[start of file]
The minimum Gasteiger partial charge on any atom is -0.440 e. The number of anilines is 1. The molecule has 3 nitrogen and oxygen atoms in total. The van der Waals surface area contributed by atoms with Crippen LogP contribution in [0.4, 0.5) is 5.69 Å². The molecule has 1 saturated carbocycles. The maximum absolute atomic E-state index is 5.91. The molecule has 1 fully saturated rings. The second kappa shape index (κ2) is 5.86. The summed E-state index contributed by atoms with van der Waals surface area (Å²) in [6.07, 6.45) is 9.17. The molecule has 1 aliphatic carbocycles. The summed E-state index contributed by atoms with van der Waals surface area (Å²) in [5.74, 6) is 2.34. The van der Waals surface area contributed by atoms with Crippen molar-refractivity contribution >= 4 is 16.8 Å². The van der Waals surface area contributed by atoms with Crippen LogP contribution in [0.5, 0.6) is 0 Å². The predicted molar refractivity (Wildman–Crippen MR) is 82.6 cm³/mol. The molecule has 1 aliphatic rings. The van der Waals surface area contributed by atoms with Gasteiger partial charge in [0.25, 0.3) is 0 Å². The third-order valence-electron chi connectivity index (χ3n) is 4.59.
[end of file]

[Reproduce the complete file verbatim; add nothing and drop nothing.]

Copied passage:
The minimum Gasteiger partial charge on any atom is -0.440 e. The number of anilines is 1. The molecule has 3 nitrogen and oxygen atoms in total. The van der Waals surface area contributed by atoms with Crippen LogP contribution in [0.4, 0.5) is 5.69 Å². The molecule has 1 saturated carbocycles. The maximum absolute atomic E-state index is 5.91. The molecule has 1 fully saturated rings. The second kappa shape index (κ2) is 5.86. The summed E-state index contributed by atoms with van der Waals surface area (Å²) in [6.07, 6.45) is 9.17. The molecule has 1 aliphatic carbocycles. The summed E-state index contributed by atoms with van der Waals surface area (Å²) in [5.74, 6) is 2.34. The van der Waals surface area contributed by atoms with Crippen molar-refractivity contribution >= 4 is 16.8 Å². The van der Waals surface area contributed by atoms with Crippen LogP contribution in [0.5, 0.6) is 0 Å². The predicted molar refractivity (Wildman–Crippen MR) is 82.6 cm³/mol. The molecule has 1 aliphatic rings. The van der Waals surface area contributed by atoms with Gasteiger partial charge in [0.25, 0.3) is 0 Å². The third-order valence-electron chi connectivity index (χ3n) is 4.59.